UCI's mechanical doping tests called into question - Video

Stade 2 report highlights limitations of tablet devices

The Stade 2 television programme has revealed further details and expressed fresh doubts about the effectiveness of the UCI's tablet device for detecting mechanical doping, revealing that the tablet works on simple ferromagnetic principals, which can often lead to false positives caused by other metallic components of a bicycle, and yet fails to detect the latest form of electro-magnetic mechanical doping hidden in wheels.

Stade 2, working with German television channel ARD and the Italian journalist Marco Bonarrigo, who writes for Il Corriere della Sera, discovered that the tablet device used by the UCI was created by a start-up company based in Britain called Endoscope-i, which was created on the back of iPhone app that works as an endoscope. The company has no experience in cycling.

In the latest investigation, the team of journalists managed to procure one of the UCI tablet devices and had it x-rayed and studied by the Fraunhofer Institute for Non-destructive Testing in Saarbrucken, Germany.

They suggested it is simply an iPad mini with a tiny magnet attached to the blue casing to create a magnetic field. They were surprised to discover that the tablet can only discover ferromagnetic materials, with wheel axles flashing up with the same intensity as a hidden motor in a seat tube. One engineer from the Fraunhofer Institute showed how a simple iPhone app can also detect ferromagnetic materials behind a layer of carbon fibre. The UCI apparently charge national federations several thousand Euro for the tablet device and expert training.

Hungarian engineer Stefano Varjas was again involved in the Stade 2 investigation. He showed off the latest version of his so called 'magic wheel', which does not depend on a hidden motor in the down tube but has a hidden battery in the hub, with the wheel turned by an electro-magnetic booster.

It has been suggested by La Gazzetta dello Sport and others that similar kind of wheels – which cost at least 20,000 Euro – may be have been used in professional races, giving riders a boost in power that can make a significant difference during key moments of races.

Stade 2 started its report by showing images of a number of bike changes during this year's Tour de France, claiming they spark questions despite the UCI never discovering a case of mechanical doping in the professional ranks.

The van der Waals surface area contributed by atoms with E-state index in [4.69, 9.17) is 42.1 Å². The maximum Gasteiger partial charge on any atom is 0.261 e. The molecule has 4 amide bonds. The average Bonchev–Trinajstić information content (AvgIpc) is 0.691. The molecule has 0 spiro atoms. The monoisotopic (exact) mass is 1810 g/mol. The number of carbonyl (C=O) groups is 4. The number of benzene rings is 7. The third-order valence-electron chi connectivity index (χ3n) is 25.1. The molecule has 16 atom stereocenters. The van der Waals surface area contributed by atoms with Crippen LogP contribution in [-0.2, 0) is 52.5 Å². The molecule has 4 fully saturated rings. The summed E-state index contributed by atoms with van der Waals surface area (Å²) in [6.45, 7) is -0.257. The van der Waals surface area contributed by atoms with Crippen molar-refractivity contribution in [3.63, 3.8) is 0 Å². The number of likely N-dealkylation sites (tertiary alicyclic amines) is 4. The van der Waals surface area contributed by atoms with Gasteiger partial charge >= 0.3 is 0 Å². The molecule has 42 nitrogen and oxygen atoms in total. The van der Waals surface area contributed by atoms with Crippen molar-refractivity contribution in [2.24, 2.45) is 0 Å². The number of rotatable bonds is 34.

The report highlighted that the UCI has carried out 40,000 tests since the introduction of the device in 2016, including 4,000 tests at this year's Tour de France. However, the UCI testers have only rarely insisted on team mechanics taking out the chainset, and only quickly look inside for a hidden motor. The UCI carried out a limited number of x-ray tests during the 2016 Tour de France but have always stood by the validity of their tablet device, even inviting the media to a special presentation in May 2016.

Stade 2, however, suggests that the UCI tablet is unable to detect mechanical doping in wheels.

"If there's a motor that is more or less designed, and specifically if it is less designed, then you can detect it but a smart designed motor is hard to detect," Professor Bernd Valeske of the Fraunhofer Institute told Stade 2 after studying the device.

"Even if these tools [the tablet – ed.] work, the principle itself is not the best way to detect motors. It's a basic tool and a first idea but it's obviously not sufficient. You need a collaboration between different techniques to be sure there are no hidden motors or hidden features."

The UCI refused to give an interview to Stade 2 concerning the latest discoveries but provided information from Microbac Laboratories, a US-based independent testing facility, that claimed the UCI tablet can detect mechanical doping in the downtube under certain conditions, though they confirmed that the device also detected a number of false positives. Data from Microbac suggested that one in three detections of ferromagnetic signals were false positives.

The UCI refused to confirm Endescope-i as the supplier of the tablet device, or give details of the contract between the UCI and the company and explain how Endescope-i was chosen. A UCI statement shown by Stade 2 claimed the company "is specialised in medical applications development offering scanning and research solutions. It's a small one but start-up expert in its field with teams highly qualified in software development, mechanical and electrical engineering and in robotics."

Stade 2 discovered that the company was created around an iPhone attachment that works as a video ear endoscope. Stade 2 travelled to Birmingham to meet the founders and discovered that Endescope-i has no full-time employees or offices. The four partners are two doctors, an engineer and a software developer. Their biggest contract is with the UCI despite not having any previous experience in cycling or magnetic detection systems. Endescope-i refused to answer questions from Stade 2 or fully explain how the tablet works. 

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